City housing authority plans move


In what is expected to be the largest office-space commitment downtown this year, Baltimore's housing authority intends to consolidate five locations and the majority of its 1,400 employees into the 12-story Candler Building at the end of the year.

The Housing Authority of Baltimore City's plan to relocate to the 111 Market Place building, approved Tuesday by the authority's board, caps a five-month search for space to accommodate growth.

"The Candler Building is central to other city agencies and City Hall, as well as the authority's projects," said Zack Germroth, a spokesman for the city's Department of Housing and Community Development. "It offered the best opportunity for expansion and the price per square foot was very competitive."

The authority will spend $13.6 million for 110,000 square feet in Candler through 2006.

Among the buildings the authority will relocate from are City Hall; 300 Cathedral St.; 1600 Rutland Ave.; and the city-owned, 14-story Charles L. Benton Jr. Building at 417 E. Fayette St., a $29 million building that has been criticized for poor maintenance and malfunctioning equipment.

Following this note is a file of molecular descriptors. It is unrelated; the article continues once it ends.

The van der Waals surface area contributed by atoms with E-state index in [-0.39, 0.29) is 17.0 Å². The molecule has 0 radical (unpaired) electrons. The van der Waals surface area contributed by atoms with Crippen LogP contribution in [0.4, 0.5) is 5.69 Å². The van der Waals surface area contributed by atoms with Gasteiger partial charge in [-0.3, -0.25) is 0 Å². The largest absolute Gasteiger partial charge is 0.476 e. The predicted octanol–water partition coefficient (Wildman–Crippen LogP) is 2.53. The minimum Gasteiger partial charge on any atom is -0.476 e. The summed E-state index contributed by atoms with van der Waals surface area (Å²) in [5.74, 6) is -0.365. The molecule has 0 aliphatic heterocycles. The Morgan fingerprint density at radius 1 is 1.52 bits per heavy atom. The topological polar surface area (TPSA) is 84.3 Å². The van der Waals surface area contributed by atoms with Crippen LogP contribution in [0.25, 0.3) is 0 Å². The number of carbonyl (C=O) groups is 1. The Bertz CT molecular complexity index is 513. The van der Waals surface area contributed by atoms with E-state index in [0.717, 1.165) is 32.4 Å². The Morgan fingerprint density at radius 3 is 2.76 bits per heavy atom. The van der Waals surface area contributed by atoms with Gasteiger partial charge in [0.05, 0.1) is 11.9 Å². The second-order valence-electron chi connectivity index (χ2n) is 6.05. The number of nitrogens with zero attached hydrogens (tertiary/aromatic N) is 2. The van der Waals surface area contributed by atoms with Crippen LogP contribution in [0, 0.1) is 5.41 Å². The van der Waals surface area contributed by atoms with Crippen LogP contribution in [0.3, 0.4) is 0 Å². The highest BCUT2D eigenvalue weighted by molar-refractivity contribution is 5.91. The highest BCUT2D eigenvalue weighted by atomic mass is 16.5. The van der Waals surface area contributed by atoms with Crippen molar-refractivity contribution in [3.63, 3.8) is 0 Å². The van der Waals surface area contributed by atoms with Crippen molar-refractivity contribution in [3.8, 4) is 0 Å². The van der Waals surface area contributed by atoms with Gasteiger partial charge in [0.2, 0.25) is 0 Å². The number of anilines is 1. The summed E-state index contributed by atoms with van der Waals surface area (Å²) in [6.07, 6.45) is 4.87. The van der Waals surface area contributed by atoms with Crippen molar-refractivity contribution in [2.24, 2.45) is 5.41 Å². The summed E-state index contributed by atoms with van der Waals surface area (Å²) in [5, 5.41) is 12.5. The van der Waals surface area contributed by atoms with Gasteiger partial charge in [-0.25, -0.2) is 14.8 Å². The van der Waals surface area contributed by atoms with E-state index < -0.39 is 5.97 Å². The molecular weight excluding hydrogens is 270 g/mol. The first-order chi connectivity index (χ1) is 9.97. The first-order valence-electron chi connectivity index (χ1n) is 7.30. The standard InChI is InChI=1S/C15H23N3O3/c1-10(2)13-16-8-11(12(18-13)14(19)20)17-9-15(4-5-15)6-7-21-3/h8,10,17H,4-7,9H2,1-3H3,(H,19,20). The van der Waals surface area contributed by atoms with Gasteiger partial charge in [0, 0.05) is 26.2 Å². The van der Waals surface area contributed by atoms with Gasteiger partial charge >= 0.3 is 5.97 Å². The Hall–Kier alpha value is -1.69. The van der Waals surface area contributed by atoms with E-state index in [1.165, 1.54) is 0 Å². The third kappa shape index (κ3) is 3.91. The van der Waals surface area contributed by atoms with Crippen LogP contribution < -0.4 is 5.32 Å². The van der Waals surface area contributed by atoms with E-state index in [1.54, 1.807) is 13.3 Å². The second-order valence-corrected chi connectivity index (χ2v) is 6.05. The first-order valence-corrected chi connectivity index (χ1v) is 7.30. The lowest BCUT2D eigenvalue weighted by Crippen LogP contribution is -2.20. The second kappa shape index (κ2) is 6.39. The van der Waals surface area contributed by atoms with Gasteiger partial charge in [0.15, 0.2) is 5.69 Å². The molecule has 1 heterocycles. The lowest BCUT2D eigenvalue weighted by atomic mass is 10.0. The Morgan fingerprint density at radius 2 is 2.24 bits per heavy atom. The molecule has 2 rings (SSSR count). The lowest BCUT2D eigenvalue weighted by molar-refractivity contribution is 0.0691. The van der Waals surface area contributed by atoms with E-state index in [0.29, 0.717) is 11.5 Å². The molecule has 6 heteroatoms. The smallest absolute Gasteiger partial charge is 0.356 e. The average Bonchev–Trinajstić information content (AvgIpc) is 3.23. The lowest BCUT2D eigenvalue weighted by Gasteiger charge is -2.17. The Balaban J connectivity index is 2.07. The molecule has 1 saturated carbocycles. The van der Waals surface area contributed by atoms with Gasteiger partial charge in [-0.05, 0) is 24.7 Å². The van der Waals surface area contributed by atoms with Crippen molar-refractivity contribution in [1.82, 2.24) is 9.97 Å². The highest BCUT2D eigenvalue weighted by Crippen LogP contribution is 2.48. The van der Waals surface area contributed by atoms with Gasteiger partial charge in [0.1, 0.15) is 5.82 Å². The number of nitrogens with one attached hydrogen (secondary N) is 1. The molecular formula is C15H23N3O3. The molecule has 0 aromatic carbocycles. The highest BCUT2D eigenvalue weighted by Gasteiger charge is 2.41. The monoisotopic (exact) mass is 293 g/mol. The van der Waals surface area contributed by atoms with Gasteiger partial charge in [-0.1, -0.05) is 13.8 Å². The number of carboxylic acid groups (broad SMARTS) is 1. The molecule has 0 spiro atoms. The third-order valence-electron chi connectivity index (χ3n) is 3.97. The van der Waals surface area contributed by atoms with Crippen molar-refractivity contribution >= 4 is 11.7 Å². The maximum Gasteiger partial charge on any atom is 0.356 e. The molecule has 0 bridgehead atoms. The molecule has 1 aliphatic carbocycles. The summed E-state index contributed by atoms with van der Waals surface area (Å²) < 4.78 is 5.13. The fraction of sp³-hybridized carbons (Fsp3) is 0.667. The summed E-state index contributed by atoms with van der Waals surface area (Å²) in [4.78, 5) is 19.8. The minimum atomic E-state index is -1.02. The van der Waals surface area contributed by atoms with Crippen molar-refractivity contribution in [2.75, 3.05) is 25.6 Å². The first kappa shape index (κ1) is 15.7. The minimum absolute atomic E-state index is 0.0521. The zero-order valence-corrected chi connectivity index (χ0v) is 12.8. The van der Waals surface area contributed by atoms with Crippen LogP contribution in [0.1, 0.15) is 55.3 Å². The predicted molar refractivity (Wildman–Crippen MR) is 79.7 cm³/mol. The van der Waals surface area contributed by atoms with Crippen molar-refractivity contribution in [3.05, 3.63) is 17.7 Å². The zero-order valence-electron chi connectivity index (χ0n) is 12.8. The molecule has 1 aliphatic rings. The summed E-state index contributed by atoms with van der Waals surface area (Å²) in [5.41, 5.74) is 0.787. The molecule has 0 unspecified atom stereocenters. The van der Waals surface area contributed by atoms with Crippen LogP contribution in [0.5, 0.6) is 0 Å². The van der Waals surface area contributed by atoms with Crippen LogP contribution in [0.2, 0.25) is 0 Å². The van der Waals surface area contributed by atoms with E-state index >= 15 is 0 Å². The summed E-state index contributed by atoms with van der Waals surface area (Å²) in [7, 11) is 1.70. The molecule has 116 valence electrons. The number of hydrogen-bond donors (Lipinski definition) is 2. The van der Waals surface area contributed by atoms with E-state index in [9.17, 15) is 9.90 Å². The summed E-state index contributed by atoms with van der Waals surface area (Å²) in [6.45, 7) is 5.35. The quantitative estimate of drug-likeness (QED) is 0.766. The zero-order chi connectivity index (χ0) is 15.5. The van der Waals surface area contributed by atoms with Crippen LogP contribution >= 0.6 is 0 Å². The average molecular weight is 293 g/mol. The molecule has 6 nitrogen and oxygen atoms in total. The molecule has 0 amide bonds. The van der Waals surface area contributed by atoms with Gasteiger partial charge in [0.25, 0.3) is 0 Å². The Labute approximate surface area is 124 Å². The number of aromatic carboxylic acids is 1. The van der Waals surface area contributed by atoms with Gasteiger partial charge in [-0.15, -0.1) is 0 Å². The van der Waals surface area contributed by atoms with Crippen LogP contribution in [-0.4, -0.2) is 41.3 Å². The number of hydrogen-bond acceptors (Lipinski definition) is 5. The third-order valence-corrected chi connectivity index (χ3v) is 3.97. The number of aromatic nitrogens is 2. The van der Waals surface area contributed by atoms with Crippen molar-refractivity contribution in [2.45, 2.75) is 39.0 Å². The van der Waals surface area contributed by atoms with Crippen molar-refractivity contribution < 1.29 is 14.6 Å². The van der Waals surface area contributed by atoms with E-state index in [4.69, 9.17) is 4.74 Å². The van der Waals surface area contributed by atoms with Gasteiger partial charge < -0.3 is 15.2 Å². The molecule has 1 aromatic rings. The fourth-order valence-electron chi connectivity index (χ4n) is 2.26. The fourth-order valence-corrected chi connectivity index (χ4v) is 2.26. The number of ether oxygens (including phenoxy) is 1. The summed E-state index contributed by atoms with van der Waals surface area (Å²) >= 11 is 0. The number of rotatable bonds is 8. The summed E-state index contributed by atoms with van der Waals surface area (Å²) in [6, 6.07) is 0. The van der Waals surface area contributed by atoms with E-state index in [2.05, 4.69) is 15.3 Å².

As a result, the authority will spend $2 million more for its office space over the 10-year period.

The authority, with a $200 million annual budget and responsibility for 43 public housing developments, began its consolidation effort in March, citing growth in its internal police department and other administrative divisions.

The Candler Building, with 535,000 square feet one of downtown's largest buildings, was one of six respondents to the authority's request for proposals.

Others included the 18-story Munsey Building at 7 N. Calvert St.; 23-story One Charles Center, at 100 N. Charles St.; and a former Signet Bank/Maryland operations center at 210 Guilford Ave.

With the authority, the Candler Building's occupancy will rise past 80 percent. Other major tenants there include insurer Alexander & Alexander Inc.

The Candler Building has been owned since 1986 by the General Electric Pension Trust, which spent more than $60 million to acquire and renovate the former Coca-Cola Co. facility.

Officials of Beacon Management Co., the Boston company that manages Candler, did not respond to several inquiries from The Sun.

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